The answer - at the time - was an emphatic "yes."
Bendis turned the Avengers on their ear, getting rid of antiquated concepts like Avengers Mansion and membership cards. He blew up the team in spectacular fashion in "Avengers Disassembled," turning Scarlet Witch into a frightening villain, destroying Vision, demolishing the team's base of operations and killing off Scott Lang and Hawkeye. His retcon of Wanda Maximoff's abilities is brilliant, outlining that "Chaos Magic" doesn't exist and she's merely been using her mutant power to warp reality. With that, she becomes a frightening figure and - through "House of M" up until the "Children's Crusade" debacle - one of the biggest threats to the Marvel Universe.
With the Avengers as they existed in shambles, Bendis rebuilds from the ground up. He reforms the team in "New Avengers" in a more Justice League style, as the company's biggest guns are added to the roster. Joining traditional members Captain America and Iron Man are Spider-Man and Wolverine, which turned a lot of heads. It showed that Marvel was taking the Avengers seriously as a flagship title.
While people have been critical about how Steve and Tony rationalize adding the murderin' Canucklehead to the lineup and use it as an excuse to discredit Bendis' entire run (suggesting that Cap and Iron Man would never have approved of someone going places they wouldn't before,) I'm among those who praise it. If you wanted a signal or acknowledgement from the characters that times had changed, this is it. The Avengers were done living in the past (at least at the time) and facing new realities of their organization is a definite positive. That said, Logan doesn't really do much for the first half of this omnibus, and only gets to shine after there's been a major shake-up.
To be honest, though, that isn't a problem. Wolverine, Spider-Man, Captain America and Iron Man have their own books. What Bendis does is follow in the footsteps of every great Avengers writer that came before him: build up the rest of the team. After tweaking him to reflect modern society in "Alias," Bendis turns Luke Cage into a full-fledged hero. Complications from his family life interfere greatly with Avengers business, but it's in ways that help to fully transform Cage from a blacksploitation mistake to a full-fledged A-lister.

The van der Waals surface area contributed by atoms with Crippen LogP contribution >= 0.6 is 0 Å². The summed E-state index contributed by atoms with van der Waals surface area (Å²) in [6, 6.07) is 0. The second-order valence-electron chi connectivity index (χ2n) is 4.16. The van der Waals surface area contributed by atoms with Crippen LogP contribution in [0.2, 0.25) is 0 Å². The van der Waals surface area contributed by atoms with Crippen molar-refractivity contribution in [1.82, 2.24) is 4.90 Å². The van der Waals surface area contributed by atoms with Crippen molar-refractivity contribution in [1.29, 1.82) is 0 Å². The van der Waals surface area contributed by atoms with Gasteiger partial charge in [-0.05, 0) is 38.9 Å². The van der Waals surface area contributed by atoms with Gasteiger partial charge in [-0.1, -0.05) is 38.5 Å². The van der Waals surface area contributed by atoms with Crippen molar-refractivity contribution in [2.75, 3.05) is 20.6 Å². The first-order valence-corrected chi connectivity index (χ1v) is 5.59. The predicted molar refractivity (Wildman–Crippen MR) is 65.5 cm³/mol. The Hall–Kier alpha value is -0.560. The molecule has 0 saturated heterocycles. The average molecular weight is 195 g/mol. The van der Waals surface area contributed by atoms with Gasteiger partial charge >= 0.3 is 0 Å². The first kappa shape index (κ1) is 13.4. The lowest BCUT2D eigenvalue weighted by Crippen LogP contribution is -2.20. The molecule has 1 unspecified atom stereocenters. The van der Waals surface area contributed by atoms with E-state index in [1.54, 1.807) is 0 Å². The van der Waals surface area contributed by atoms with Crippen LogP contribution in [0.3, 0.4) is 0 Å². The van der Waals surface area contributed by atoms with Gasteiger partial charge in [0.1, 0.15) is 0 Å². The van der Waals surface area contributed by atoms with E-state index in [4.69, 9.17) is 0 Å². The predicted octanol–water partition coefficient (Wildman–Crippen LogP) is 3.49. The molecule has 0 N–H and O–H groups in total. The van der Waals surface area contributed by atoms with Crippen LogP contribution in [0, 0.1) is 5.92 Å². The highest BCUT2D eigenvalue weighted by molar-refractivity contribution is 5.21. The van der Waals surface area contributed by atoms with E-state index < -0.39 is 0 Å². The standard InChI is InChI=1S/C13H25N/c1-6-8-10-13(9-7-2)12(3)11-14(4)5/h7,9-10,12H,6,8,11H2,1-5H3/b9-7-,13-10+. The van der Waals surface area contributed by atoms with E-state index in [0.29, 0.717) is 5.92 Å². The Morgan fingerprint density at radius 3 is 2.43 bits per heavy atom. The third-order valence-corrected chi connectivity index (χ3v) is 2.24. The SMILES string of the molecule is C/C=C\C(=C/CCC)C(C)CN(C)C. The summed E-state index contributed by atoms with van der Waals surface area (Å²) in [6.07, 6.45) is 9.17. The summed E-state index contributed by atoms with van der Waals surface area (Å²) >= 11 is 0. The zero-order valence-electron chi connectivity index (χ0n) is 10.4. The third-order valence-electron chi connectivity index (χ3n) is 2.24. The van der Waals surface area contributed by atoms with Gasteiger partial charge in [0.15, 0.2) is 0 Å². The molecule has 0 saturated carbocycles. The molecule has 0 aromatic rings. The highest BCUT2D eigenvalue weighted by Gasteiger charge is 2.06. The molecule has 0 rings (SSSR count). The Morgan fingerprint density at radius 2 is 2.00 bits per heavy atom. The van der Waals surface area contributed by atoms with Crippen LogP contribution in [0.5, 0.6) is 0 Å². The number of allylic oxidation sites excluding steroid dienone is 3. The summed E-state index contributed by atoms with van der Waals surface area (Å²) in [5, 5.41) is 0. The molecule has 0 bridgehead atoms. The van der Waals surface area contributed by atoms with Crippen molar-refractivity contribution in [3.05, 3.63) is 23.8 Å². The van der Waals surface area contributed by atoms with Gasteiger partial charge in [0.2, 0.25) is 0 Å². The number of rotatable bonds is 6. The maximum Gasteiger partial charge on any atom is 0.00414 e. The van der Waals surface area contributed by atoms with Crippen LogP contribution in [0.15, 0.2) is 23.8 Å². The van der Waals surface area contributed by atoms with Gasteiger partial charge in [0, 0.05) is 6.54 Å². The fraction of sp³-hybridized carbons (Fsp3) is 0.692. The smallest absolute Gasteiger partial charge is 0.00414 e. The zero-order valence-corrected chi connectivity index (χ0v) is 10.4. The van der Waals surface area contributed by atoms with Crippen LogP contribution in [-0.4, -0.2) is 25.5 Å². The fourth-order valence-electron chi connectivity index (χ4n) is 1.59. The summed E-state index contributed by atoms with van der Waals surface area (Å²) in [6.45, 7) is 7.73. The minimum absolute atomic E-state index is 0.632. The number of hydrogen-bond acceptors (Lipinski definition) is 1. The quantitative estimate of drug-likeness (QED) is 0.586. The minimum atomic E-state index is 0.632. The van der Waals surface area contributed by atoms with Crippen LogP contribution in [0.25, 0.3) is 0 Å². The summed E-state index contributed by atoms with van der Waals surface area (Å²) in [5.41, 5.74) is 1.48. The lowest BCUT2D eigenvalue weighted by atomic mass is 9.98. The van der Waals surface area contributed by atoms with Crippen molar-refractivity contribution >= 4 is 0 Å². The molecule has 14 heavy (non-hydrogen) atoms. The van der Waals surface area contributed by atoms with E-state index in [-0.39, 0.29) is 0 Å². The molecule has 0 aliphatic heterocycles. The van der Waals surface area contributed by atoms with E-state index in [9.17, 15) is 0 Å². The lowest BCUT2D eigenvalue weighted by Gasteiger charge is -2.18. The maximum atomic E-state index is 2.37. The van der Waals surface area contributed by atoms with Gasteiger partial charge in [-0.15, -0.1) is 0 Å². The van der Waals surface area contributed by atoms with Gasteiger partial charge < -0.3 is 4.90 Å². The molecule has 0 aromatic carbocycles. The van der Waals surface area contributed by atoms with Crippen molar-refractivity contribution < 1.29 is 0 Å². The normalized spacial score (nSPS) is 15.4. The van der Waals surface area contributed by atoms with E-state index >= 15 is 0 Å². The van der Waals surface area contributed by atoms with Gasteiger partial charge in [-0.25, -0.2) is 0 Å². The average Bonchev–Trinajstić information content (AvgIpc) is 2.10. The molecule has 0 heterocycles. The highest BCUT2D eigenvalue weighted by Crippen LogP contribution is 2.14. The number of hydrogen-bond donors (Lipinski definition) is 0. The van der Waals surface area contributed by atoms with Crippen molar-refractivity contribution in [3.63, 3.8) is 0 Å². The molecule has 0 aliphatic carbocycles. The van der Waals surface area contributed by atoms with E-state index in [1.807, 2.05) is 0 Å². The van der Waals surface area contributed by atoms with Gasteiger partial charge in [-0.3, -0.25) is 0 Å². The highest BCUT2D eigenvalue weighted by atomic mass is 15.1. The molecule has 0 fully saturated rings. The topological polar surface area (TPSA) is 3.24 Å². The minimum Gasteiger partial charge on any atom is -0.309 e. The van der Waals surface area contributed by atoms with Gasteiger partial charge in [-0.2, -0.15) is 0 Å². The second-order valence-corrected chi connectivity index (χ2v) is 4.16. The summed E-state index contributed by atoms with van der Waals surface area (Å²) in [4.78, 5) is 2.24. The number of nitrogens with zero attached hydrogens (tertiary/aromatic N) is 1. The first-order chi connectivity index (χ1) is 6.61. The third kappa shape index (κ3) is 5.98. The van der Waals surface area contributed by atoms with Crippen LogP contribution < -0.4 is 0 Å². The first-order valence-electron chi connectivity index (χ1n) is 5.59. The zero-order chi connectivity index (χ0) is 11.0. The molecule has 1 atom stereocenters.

Bendis also works magic with The Sentry, the mentally-ill hero with Superman-level powers. Just reading that sounds ominous. Bob Reynolds is placed on the slow-burner and what's collected here barely sets him off on the frightening direction he and "The Void" would go.
And then there's Spider-Woman. Jessica Drew returns repowered and her behaviour is shady from the get-go. Despite that, she seems endearing and genuinely wanting to help despite the mess she finds herself in. Knowing the truth about Jessica's involvement, though, really plays games with your perceptions. Drew is practically the protagonist of "New Avengers," as her every word and her every movement is worth study.
She and the other characters are easy to look at too. The cinematic-style art in "New Avengers" is top-notch from start to finish with few exceptions. David Finch sets the movie-style tone perfectly, which is followed up strongly by Frank Cho and given a slightly gritty feel with Leinil Francis Yu. I smiled when I saw Bendis collaborators Alex Maleev ("Daredevil,") Michael Gaydos ("Alias") and Mark Bagley ("Ultimate Spider-Man") show up and there's an all-star group of artists who assemble for the post-"Disassembled" finale issue. The legendary George Perez draws a few pages that pretty much steal the entire omnibus. Man, that guy is good.
But, really, art has to support good ideas and Bendis really had a truckload at this time. Avengers Tower; adding Logan and Spidey; the Raft breakout; taking Cage seriously; Sentry's meta origins. And then there is the so-called "SHIELD/Hydra" conspiracy that permeates the narrative. The book ends with the discovery of who has been really pulling the strings of the Marvel Universe for the past few years, and it is brilliant.
The numbers speak for themselves. Under Bendis, "New Avengers" became Marvel's top-selling title, knocking the X-Men from their perch. It played a big role in the Avengers we see on screen today, and has given Bendis a high-profile job at Marvel for life. Even if things haven't been perfect in recent years when it comes to his team books, no one can deny that - in his early days on "New Avengers" - he was a force to be reckoned with.